Medical facilities across the state have implemented protocols to help prevent the spread of the novel coronavirus (COVID-19) among patients, visitors, and staff.

For links to some of North Carolina's main healthcare providers, and to view policy and procedure changes, click here.


Airports Taking Steps to Combat the Spread of the Coronavirus

Airports across the state say they are taking extra steps to prevent the spread of coronavirus and other illnesses.

There is a larger effort to wipe down all "touchpoints," which are places where people could easily pick up viruses, like handrails on escalators, door handles, baggage claim areas, and seats in the gate areas, and conduct "deep cleanings" of public terminal areas and shuttle buses.

Officials say they are continuing to monitor COVID-19 cases throughout the country and are working with local, state, and federal health agencies to ensure the necessary protocols are in place.

Passengers are also being asked to take extra precautions when traveling, including: 

  • Avoid close contact with people showing symptoms
  • Try not to touch your eyes, nose, and mouth
  • Stay home when you’re sick
  • Cover your mouth or nose when you sneeze or cough
  • Frequently wash your hands with soap and water for at least 20 seconds


What are the Symptoms?



How to Protect Yourself and Others

According to the CDC, there are several simple steps you can take to help protect yourself and others during the coronavirus outbreak.

  • Clean your hands thoroughly and often
  • Avoid close contact with anyone who is sick
  • Stay at home if you are sick, except to get medical care
  • Cover your mouth and nose when coughing or sneezing
  • If you are sick, wear a facemask 
  • Clean and disinfect any frequently touched surfaces daily

If you or someone you know becomes ill, the CDC recommends taking the following steps:

  • Stay home, except to get medical treatment
  • Separate yourself from others, including animals, in your home
  • Call ahead before visiting your doctor
  • Wear a facemask if you are sick
  • Cover coughs and sneezes
  • Clean your hands thoroughly and often
  • Avoid sharing any personal household items
  • Clean any "high-touch" surfaces on a daily basis
  • Monitor your symptoms 
  • Remain on home isolation until instructed to leave

N.C. DHHS has also released the following recommendations to keep yourself protected:


If you need medical care and have been diagnosed with COVID-19 or suspect you might have COVID-19, call ahead and tell your health care provider you have or may have COVID-19. This will allow them to take steps to keep other people from getting exposed. NC DHHS recommends that persons experiencing fever and cough should stay at home and not go out until their symptoms have completely resolved.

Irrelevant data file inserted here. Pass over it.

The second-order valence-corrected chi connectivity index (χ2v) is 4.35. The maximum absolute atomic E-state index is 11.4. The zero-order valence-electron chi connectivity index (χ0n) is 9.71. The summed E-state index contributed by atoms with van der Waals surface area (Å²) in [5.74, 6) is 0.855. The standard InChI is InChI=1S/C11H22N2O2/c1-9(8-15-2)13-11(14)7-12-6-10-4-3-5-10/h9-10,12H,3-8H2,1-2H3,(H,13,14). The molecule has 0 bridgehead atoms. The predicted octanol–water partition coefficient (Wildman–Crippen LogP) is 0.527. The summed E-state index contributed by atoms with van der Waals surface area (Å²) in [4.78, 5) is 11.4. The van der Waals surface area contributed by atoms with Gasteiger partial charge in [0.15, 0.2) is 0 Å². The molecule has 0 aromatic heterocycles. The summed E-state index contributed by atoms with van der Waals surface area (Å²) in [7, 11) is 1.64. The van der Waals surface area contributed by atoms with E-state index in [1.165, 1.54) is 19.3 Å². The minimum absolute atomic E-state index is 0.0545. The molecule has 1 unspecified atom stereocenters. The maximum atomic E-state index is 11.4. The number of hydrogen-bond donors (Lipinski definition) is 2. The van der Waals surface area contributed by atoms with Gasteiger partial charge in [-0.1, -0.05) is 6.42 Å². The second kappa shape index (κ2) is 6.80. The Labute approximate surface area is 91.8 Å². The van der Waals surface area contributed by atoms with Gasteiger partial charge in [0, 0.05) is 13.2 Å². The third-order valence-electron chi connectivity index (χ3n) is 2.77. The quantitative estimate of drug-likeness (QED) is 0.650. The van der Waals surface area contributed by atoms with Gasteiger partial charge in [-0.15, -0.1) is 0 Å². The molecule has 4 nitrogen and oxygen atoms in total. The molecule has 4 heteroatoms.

NC DHHS recommends that people at high risk of severe illness from COVID-19 should stay at home to the extent possible to decrease the chance of infection.

People at high risk include people:

  • Over 65 years of age, or
  • with underlying health conditions including heart disease, lung disease, or diabetes, or
  • with weakened immune systems.


NC DHHS recommends that all facilities that serve as residential establishments for high risk persons described above should restrict visitors. Exceptions should include end of life care or other emergent

situations determined by the facility to necessitate a visit. If visitation is allowed, the visitor should be screened and restricted if they have a respiratory illness or potential exposure to COVID-19. Facilities are encouraged to implement social distancing measures and perform temperature and respiratory symptom screening of residents and staff. These establishments include settings such as nursing homes, independent and assisted living facilities, correction facilities, and facilities that care for medically vulnerable children.


NC DHHS recommends that employers and employees use teleworking technologies to the greatest extent possible, stagger work schedules, and consider canceling non-essential travel. Workplaces should hold larger meetings virtually, to the extent possible. Additionally, employers should arrange the workspace to optimize distance between employees, ideally at least six feet apart. Employers should urge high risk employees to stay home and urge employees to stay home when they are sick and maximize flexibility in sick leave benefits.


Mass transit operators should maximize opportunities for cleaning and disinfection of frequently touched surfaces. People should avoid using use mass transit (e.g. buses, trains) while sick.

Any North Carolinian seeking additional information on COVID-19 can call NC 2-1-1, which is an information and referral service that families and individuals can call to obtain free and confidential information on health and human services resources within their community, or text COVIDNC to 898211 to receive general information and updates about COVID-19. 


Confirmed Cases Worldwide (Source: Johns Hopkins University)